Mitchell, IN–While late night revelers from New Year’s celebrations were sleeping in, many early risers headed to Indiana State Parks on January 1, 2017 to participate in an annual “First Day Hike.” Across the state, parks welcomed visitors to a guided hike, led by a park naturalist. At Spring Mill State Park, wildlife naturalist Wyatt Williams led a group of adults, children, and one small leashed dog on a challenging 2.5-mile hike through the park’s major highlights.
The hike began at 10 a.m. with an easy trek along Spring Mill Lake, created by the Civilian Conservation Corps (CCC) in the 1930s. Williams stopped to point out evidence of beavers, which had gnawed a sizable portion of a big tree, and lopped off many smaller saplings. Williams said there were also a noticeable number of river otters in the park, a result of a reintroduction program begun in 1995 after the otters were wiped out by 1942.
First we stopped at a worn monument to Alexander Wilson. Wilson, called “Father of American Ornithology” by George Ord, preceded John Audubon in cataloging American birds. The monument was carved 150 years ago by George Donaldson, who owned the property of Spring Mill State Park, and unfortuantely very little remains of the likeness carved in the stone. A short walk past the monument, Williams stood in a small area of the creek marked by small stone rectangles.
These were fish ponds created by Carl Eigenmann, an Indiana University ichthyologist from the late 1800s and early 1900s who explored Donaldson Cave and studied the blind fish there.
As a karst landscape, the park features caves and eroded limestone topography. Our trek led us right to one of the more well-known features, Donaldson Cave. It was too wet and we did not have time to explore the interior, but it is open to visitors at various times in the year. Instead, we headed up a cough-inducing set of stairs towards Hamer Cemetery. The trail followed a ridge that led to former quick lime kilns and an overlook of the 1800s Pioneer Village, before heading down past the village and up another hill to complete the loop to the Nature Center. The last owner of the village–Jonathan Turley–acquired it in the late 1880s from the Hamers. On our hike, we were stopped by a couple who wanted to know what our group was. They were relatives of the Turleys, on an annual genealogy hike.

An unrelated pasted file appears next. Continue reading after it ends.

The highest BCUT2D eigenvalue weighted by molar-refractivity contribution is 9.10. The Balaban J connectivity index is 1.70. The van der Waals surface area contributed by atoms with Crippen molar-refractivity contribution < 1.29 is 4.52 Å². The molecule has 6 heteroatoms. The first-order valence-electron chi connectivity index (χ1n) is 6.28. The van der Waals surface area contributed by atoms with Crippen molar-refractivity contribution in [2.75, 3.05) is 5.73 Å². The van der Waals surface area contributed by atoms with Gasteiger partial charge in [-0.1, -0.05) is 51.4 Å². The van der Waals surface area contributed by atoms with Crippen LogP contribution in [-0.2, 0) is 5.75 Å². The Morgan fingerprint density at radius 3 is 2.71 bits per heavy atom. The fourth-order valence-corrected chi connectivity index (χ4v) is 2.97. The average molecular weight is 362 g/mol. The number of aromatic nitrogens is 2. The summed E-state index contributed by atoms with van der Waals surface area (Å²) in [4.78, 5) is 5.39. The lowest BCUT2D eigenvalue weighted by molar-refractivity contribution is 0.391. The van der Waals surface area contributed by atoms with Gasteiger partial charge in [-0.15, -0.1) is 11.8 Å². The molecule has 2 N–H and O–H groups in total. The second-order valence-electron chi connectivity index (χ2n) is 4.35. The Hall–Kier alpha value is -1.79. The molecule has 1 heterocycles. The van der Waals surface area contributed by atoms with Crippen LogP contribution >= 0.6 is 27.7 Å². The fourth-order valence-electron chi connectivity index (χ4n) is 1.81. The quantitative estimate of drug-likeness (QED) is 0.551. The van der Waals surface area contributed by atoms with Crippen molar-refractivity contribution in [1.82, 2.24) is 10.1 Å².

Past the village, Williams pointed out black walnut, persimmon, and sycamore trees along the route, which could be identified by their distinctive bark (for example, the persimmon bark is very “pebble-y” and seeds were scattered around it.)
Hot chocolate and coffee supplied by the Spring Mill Inn greeted the returning hikers. Even better than the champaign toast for a happy, healthy new year.